ARNOLD: One broker says he knew a teller at a local bank who would sell doctored statements. And Narag says everybody, including the lenders in banks buying these loans, looked the other way because the money was so good. Narag got into the business himself after buying his own house. He saw that his loan officer wore shorts, didn't work that hard and raked in money. So Narag quit his job as a sales manager. He says even keeping his nose clean and not gouging his customers...
Mr. NARAG: I couldn't believe the money I was making. It was - making 10 to $15,000 a month easily. It was great.
ARNOLD: Narag says brokers that gouged their clients made much more, and there were a lot of deceptive sales tactics.
Darryl Toney worked at a local mortgage outfit in Chicago that had dozens of brokers selling subprime loans.
Mr. DARRYL TONEY (Mortgage Broker): That used-car-salesman feel. They were ruthless.
ARNOLD: Toney says he was taught to give homeowners the hard sell to get them into aggressive high-interest loans even if it meant refinancing them out of much better fixed-rate loans that they could afford. Toney says he wasn't dishonest, but he says a lot of the other brokers were, telling people these risky adjustable loans had fixed rates.
Mr. TONEY: The minimum payment was fixed for 12 months. So, when they say, oh, is this fixed, you know, yeah, sure. It is fixed. Sign here.
ARNOLD: Toney says he didn't do that, but before he figured out just how bad these adjustable loans were, he says he did convinced people to take them. After a year of working as a subprime mortgage broker, Toney was getting calls from customers who couldn't afford their loans. The market was falling and he couldn't refinance them or help them. So, he says, he quit.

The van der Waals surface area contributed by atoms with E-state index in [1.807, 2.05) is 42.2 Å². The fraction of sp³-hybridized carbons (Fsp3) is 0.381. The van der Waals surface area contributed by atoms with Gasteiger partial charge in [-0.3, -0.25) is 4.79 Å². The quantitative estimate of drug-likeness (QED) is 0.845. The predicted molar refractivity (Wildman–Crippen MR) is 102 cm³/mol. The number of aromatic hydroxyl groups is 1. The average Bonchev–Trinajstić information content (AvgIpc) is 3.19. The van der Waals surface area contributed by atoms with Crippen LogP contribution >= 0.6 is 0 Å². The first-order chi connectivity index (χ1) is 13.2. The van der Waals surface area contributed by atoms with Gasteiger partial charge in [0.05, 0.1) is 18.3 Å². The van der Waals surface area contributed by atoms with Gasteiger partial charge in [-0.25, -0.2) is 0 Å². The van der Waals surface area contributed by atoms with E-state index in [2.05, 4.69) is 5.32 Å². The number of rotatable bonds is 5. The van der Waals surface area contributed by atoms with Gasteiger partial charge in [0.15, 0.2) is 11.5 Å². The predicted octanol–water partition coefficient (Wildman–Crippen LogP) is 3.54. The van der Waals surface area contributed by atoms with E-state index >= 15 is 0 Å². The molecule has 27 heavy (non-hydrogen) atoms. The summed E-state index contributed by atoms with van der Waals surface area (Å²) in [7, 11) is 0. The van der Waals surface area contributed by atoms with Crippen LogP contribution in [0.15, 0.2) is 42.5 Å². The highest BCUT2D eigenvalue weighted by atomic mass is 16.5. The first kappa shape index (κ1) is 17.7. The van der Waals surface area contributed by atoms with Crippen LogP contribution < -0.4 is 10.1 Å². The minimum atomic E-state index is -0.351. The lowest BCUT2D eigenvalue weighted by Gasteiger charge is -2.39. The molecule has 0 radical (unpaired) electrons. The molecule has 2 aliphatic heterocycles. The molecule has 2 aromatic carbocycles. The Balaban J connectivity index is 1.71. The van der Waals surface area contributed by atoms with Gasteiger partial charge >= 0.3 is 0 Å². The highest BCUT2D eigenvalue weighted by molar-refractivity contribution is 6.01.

Mr. TONEY: I couldn't go forward, you know. There's not enough money, you know, for to me compromise, you know, my integrity or at least to continue to, you know, to compromise it, unfortunately.
ARNOLD: The situation is complicated. Some people were clearly lied to and cheated, others knowingly borrowed recklessly or just bought way too much house. Many people are somewhere in between. Amber Barbosa says, as an independent broker, she was straight with people, but she says a lot of homeowners just wanted cash out of their homes and a low payment even if the rate was set to adjust much higher.
Ms. AMBER BARBOSA: I explained all the terms to them. They knew about the adjustments, they new the fees they were being paid. We never hid anything from them at all. I mean, it was definitely full disclosure. They just wanted their money. They wanted the deal to close. Whatever we would say to them, they would take the loan anyway.
ARNOLD: Barbosa, Toney and Narag all say they're happy to be starting their new jobs as mortgage brokers with a nonprofit. Now, they'll be helping people who can afford a reasonable interest rate to save their homes.
Chris Arnold, NPR News, Boston.